The Texas legislature has been preparing an all-out assault on public education, pushing a school voucher scam which would on a massive scale take away public funds from public schools and put the money into unaccountable, private, for-profit hands in the name of so-called “choice.” Many schools across the state are feeling the repercussions of the state defunding of schools, the drying up of COVID assistance in conjunction with lower enrollment. There is only one way to understand these attacks: as a full-fledged assault on our right to public education.
Teachers and staff have found the odds stacked against them with low wages, more responsibilities, less planning time for lessons and outright disrespect at their jobs. But at the same time, teachers, families, and communities are fighting back tooth and nail to defend public schools and reverse the decades-long trend toward privatization.
Texas stacks the deck against teachers and public schools
There are two basic parts to the privatization of Texas schools. On the one hand, a faction of the right wing has been pushing the legislature to pass a school voucher bill. This would drain public funds to provide discounts for families to send their kids to private schools. Since these vouchers don’t cover the full cost of most private schools, working-class families would be unable to afford private school anyway, meaning that this would be a handout that overwhelmingly benefits the well-to-do.
The other part of the privatization scheme, which unfortunately has more support among lawmakers, deals with so-called charter schools. While these technically “not private” schools, they are exempt from many of the regulations, accountability, and transparency measures of actual public schools. They aggressively cut corners with the services the provide. For instance, charter schools in Texas are not required to have school nurses, extracurricular activities or the same level of special education programs that public schools have.
Between school voucher programs and charter school incentives, Texas is determined to fund anything but public schools.
Texas is now in its third special legislative session called by Gov. Greg Abbott, which began October 9. Once again, Abbott has forced the legislature to bring up school choice vouchers. This idea is so unpopular that even a majority of right-wing legislators have refused to pass the proposal.
As far back as the 1995 Coalition of Public Schools, rural and urban Texans alike have shown that they value public education. This is not actually a “partisan” issue. But widespread support for public schools hasn’t stopped Abbott and neoliberal school reform advocates from pulling out all the stops to force vouchers down the public’s throats with threats and repeated special sessions. He threatened that, “If we do not win in that first special session, we will have another special special session and we’ll come back again…And then if we don’t win that time, I think it’s time to send this to the voters themselves.”
TEA engineers failure for public schools, makes exceptions for charters
The Texas Education Agency, which is supposed to be the state’s support network for public schools, has instead changed its school scoring system, leading to the failure of schools all across the state. The TEA’s scoring system is so controversial that they are now being sued by over 100 Texas school districts for their arbitrary changes. The actual scores have been delayed as a result.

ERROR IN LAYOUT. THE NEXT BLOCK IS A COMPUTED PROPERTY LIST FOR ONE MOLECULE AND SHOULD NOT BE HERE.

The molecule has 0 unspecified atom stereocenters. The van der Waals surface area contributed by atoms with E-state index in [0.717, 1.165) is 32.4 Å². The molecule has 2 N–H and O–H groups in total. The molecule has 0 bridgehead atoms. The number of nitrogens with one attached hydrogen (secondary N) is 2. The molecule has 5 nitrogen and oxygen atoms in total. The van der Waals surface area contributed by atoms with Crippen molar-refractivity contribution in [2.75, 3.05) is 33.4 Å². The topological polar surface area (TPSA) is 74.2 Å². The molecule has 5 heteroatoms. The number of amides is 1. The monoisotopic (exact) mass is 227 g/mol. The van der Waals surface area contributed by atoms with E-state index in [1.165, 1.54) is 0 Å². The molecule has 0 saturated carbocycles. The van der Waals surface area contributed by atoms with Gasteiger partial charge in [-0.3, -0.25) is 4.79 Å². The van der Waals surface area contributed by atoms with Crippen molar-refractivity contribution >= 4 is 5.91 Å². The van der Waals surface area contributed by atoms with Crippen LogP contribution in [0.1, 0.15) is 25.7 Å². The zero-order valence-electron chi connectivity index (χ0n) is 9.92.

The harsh standards the TEA has adopted have not been applied to charter schools. In fact, TEA Commissioner Mike Morath routinely carves out exceptions for failing charter schools to continue expanding, despite not meeting academic standards. These double standards put public schools in a position where they can’t win and charter schools in a position where they can’t lose.
In other words, Abbott, the TEA, and Morath are determined to “prove” that public schools fail and charter schools succeed, even when their own metrics show the opposite.
The assault on public schools is also sparking powerful new waves of organizing
Abbott and school privatization advocates are finding that their efforts to destroy public schools are actually uniting communities in defense of these same schools. Parents, teachers, staff, and the community at large are stepping up to fight school takeovers, defunding, and voucher schemes.
Houston is the epicenter of the right wing’s assault against public education. It is also the epicenter of the fight back. On June 1, the TEA seized control of Houston Independent School District, the largest school district in Texas, after a years-long legal battle.
The HISD takeover resulted in the voter-elected school board being replaced by an unelected board of managers who rubber-stamp every decision made by Mike Miles, the TEA’s hand-picked superintendent.
Miles’ reign has seen the gutting of special education services, surveillance of classrooms and obsession with drilling standardized test preparation. Worst of all, Miles has fired librarians in majority Black and Brown schools and converted the libraries into discipline centers for so-called “misbehaving” students.
The community has been fighting back. Students have staged walkouts to protest losing their teachers and librarians. Parents have held rallies across multiple campuses. A local organization called Community Voices for Public Education has been holding meetings and block walks to organize residents.
The Party for Socialism and LiberationL has worked alongside CVPE to share the stories of impacted community members, help families organize demonstrations at their schools and attend bi-weekly board meetings to voice opposition and apply pressure to the unelected board. The struggle has been intensifying. The people have made it clear that they will continue to fight for their children’s right to a quality public education.
In San Antonio, school districts are “solving” their budget shortfalls by trying to close schools en masse. The city is arbitrarily split into many different school districts, and Harlandale, South San Antonio, San Antonio and Edgewood ISDs have all chosen to close schools. San Antonio ISD is obscenely calling this “right-sizing” rather than downsizing. Dozens of schools are currently affected by closures in the coming two years, primarily in the poorest communities. SAISD alone is closing 19 schools.